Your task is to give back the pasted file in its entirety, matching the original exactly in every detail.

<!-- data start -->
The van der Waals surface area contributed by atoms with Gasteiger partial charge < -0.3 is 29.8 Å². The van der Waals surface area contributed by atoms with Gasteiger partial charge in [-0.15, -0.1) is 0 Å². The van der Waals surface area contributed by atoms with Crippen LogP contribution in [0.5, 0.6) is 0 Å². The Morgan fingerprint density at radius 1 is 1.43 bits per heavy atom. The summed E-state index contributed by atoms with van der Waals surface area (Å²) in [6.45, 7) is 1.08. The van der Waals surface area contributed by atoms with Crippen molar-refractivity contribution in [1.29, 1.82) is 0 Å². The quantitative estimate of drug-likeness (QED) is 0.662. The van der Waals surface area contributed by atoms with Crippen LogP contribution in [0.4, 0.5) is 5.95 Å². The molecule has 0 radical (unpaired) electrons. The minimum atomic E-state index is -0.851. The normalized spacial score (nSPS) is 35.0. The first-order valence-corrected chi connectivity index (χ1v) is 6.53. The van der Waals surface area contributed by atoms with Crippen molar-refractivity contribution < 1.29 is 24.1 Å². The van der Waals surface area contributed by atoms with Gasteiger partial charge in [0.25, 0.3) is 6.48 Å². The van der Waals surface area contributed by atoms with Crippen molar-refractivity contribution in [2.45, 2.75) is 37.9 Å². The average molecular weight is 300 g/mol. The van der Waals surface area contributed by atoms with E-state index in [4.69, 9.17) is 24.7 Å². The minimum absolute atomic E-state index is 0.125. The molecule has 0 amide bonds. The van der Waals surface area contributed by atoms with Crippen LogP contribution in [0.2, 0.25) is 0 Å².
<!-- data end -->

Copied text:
The van der Waals surface area contributed by atoms with Gasteiger partial charge < -0.3 is 29.8 Å². The van der Waals surface area contributed by atoms with Gasteiger partial charge in [-0.15, -0.1) is 0 Å². The van der Waals surface area contributed by atoms with Crippen LogP contribution in [0.5, 0.6) is 0 Å². The Morgan fingerprint density at radius 1 is 1.43 bits per heavy atom. The summed E-state index contributed by atoms with van der Waals surface area (Å²) in [6.45, 7) is 1.08. The van der Waals surface area contributed by atoms with Crippen molar-refractivity contribution in [1.29, 1.82) is 0 Å². The quantitative estimate of drug-likeness (QED) is 0.662. The van der Waals surface area contributed by atoms with Crippen LogP contribution in [0.4, 0.5) is 5.95 Å². The molecule has 0 radical (unpaired) electrons. The minimum atomic E-state index is -0.851. The normalized spacial score (nSPS) is 35.0. The first-order valence-corrected chi connectivity index (χ1v) is 6.53. The van der Waals surface area contributed by atoms with Crippen molar-refractivity contribution < 1.29 is 24.1 Å². The van der Waals surface area contributed by atoms with Gasteiger partial charge in [0.25, 0.3) is 6.48 Å². The van der Waals surface area contributed by atoms with Crippen molar-refractivity contribution in [2.45, 2.75) is 37.9 Å². The average molecular weight is 300 g/mol. The van der Waals surface area contributed by atoms with E-state index in [4.69, 9.17) is 24.7 Å². The minimum absolute atomic E-state index is 0.125. The molecule has 0 amide bonds. The van der Waals surface area contributed by atoms with Crippen LogP contribution in [0.2, 0.25) is 0 Å².